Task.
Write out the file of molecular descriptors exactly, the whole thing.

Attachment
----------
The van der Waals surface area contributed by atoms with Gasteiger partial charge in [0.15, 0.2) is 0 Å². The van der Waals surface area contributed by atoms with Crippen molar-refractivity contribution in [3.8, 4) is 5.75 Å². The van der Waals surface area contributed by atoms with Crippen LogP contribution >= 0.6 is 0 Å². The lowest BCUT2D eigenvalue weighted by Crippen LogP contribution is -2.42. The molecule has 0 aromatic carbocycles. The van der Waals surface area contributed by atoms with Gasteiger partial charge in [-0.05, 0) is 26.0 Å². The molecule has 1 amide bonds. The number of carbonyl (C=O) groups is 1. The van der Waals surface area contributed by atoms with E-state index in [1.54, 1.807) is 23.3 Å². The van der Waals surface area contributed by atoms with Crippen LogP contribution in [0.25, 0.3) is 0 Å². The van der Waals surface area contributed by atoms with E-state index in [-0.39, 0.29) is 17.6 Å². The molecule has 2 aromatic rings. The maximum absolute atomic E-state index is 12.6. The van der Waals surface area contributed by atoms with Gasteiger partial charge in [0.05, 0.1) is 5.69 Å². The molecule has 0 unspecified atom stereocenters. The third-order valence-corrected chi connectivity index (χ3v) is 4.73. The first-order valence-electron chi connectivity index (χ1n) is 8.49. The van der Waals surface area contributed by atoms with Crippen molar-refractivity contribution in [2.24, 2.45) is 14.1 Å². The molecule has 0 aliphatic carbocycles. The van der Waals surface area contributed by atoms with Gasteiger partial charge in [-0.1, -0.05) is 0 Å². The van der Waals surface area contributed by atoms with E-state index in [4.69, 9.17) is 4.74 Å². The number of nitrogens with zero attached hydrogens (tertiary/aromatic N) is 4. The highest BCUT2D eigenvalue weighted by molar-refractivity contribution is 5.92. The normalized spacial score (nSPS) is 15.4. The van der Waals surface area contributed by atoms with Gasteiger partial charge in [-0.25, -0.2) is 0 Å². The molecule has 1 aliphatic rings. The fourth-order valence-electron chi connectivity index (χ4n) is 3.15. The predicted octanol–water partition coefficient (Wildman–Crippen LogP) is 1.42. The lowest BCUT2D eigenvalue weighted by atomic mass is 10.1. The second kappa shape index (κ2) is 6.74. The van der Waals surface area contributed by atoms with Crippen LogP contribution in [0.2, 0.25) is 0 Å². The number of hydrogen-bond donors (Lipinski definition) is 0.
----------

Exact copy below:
The van der Waals surface area contributed by atoms with Gasteiger partial charge in [0.15, 0.2) is 0 Å². The van der Waals surface area contributed by atoms with Crippen molar-refractivity contribution in [3.8, 4) is 5.75 Å². The van der Waals surface area contributed by atoms with Crippen LogP contribution >= 0.6 is 0 Å². The lowest BCUT2D eigenvalue weighted by Crippen LogP contribution is -2.42. The molecule has 0 aromatic carbocycles. The van der Waals surface area contributed by atoms with Gasteiger partial charge in [-0.05, 0) is 26.0 Å². The molecule has 1 amide bonds. The number of carbonyl (C=O) groups is 1. The van der Waals surface area contributed by atoms with E-state index in [1.54, 1.807) is 23.3 Å². The van der Waals surface area contributed by atoms with Crippen LogP contribution in [0.25, 0.3) is 0 Å². The van der Waals surface area contributed by atoms with E-state index in [-0.39, 0.29) is 17.6 Å². The molecule has 2 aromatic rings. The maximum absolute atomic E-state index is 12.6. The van der Waals surface area contributed by atoms with Gasteiger partial charge in [0.05, 0.1) is 5.69 Å². The molecule has 0 unspecified atom stereocenters. The third-order valence-corrected chi connectivity index (χ3v) is 4.73. The first-order valence-electron chi connectivity index (χ1n) is 8.49. The van der Waals surface area contributed by atoms with Crippen molar-refractivity contribution in [2.24, 2.45) is 14.1 Å². The molecule has 0 aliphatic carbocycles. The van der Waals surface area contributed by atoms with Gasteiger partial charge in [-0.1, -0.05) is 0 Å². The van der Waals surface area contributed by atoms with E-state index in [4.69, 9.17) is 4.74 Å². The number of nitrogens with zero attached hydrogens (tertiary/aromatic N) is 4. The highest BCUT2D eigenvalue weighted by molar-refractivity contribution is 5.92. The normalized spacial score (nSPS) is 15.4. The van der Waals surface area contributed by atoms with Gasteiger partial charge in [-0.25, -0.2) is 0 Å². The molecule has 1 aliphatic rings. The fourth-order valence-electron chi connectivity index (χ4n) is 3.15. The predicted octanol–water partition coefficient (Wildman–Crippen LogP) is 1.42. The lowest BCUT2D eigenvalue weighted by atomic mass is 10.1. The second kappa shape index (κ2) is 6.74. The van der Waals surface area contributed by atoms with Crippen LogP contribution in [0.2, 0.25) is 0 Å². The number of hydrogen-bond donors (Lipinski definition) is 0.